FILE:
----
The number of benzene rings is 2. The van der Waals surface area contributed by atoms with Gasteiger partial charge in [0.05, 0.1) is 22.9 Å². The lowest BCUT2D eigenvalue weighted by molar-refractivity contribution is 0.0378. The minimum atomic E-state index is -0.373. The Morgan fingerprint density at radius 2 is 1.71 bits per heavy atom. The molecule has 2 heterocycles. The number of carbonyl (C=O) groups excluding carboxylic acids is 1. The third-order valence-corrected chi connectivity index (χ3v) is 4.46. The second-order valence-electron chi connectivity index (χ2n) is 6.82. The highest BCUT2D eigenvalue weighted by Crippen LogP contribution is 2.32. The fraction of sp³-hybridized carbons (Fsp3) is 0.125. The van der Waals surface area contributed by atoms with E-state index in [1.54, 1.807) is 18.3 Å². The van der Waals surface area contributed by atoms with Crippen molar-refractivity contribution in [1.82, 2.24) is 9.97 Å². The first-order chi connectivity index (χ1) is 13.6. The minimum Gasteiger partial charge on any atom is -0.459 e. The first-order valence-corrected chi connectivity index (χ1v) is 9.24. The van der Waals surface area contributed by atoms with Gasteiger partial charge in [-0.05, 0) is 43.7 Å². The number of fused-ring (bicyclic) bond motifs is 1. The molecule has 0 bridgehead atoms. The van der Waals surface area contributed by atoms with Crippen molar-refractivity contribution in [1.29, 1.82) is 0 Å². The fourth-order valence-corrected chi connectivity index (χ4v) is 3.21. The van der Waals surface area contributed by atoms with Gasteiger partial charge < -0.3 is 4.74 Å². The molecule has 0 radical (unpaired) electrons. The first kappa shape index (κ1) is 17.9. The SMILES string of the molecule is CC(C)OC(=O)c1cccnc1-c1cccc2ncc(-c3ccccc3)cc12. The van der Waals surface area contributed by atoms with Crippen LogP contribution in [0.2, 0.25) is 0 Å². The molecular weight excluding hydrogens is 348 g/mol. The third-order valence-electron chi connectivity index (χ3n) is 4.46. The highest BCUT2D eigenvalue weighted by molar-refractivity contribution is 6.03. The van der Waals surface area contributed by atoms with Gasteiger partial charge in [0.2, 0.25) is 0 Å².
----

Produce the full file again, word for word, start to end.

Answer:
The number of benzene rings is 2. The van der Waals surface area contributed by atoms with Gasteiger partial charge in [0.05, 0.1) is 22.9 Å². The lowest BCUT2D eigenvalue weighted by molar-refractivity contribution is 0.0378. The minimum atomic E-state index is -0.373. The Morgan fingerprint density at radius 2 is 1.71 bits per heavy atom. The molecule has 2 heterocycles. The number of carbonyl (C=O) groups excluding carboxylic acids is 1. The third-order valence-corrected chi connectivity index (χ3v) is 4.46. The second-order valence-electron chi connectivity index (χ2n) is 6.82. The highest BCUT2D eigenvalue weighted by Crippen LogP contribution is 2.32. The fraction of sp³-hybridized carbons (Fsp3) is 0.125. The van der Waals surface area contributed by atoms with E-state index in [1.54, 1.807) is 18.3 Å². The van der Waals surface area contributed by atoms with Crippen molar-refractivity contribution in [1.82, 2.24) is 9.97 Å². The first-order chi connectivity index (χ1) is 13.6. The minimum Gasteiger partial charge on any atom is -0.459 e. The first-order valence-corrected chi connectivity index (χ1v) is 9.24. The van der Waals surface area contributed by atoms with Gasteiger partial charge in [-0.05, 0) is 43.7 Å². The number of fused-ring (bicyclic) bond motifs is 1. The molecule has 0 bridgehead atoms. The van der Waals surface area contributed by atoms with Crippen molar-refractivity contribution in [1.29, 1.82) is 0 Å². The fourth-order valence-corrected chi connectivity index (χ4v) is 3.21. The van der Waals surface area contributed by atoms with Gasteiger partial charge < -0.3 is 4.74 Å². The molecule has 0 radical (unpaired) electrons. The first kappa shape index (κ1) is 17.9. The SMILES string of the molecule is CC(C)OC(=O)c1cccnc1-c1cccc2ncc(-c3ccccc3)cc12. The van der Waals surface area contributed by atoms with Crippen LogP contribution in [0.2, 0.25) is 0 Å². The molecular weight excluding hydrogens is 348 g/mol. The third-order valence-electron chi connectivity index (χ3n) is 4.46. The highest BCUT2D eigenvalue weighted by molar-refractivity contribution is 6.03. The van der Waals surface area contributed by atoms with Gasteiger partial charge in [0.2, 0.25) is 0 Å².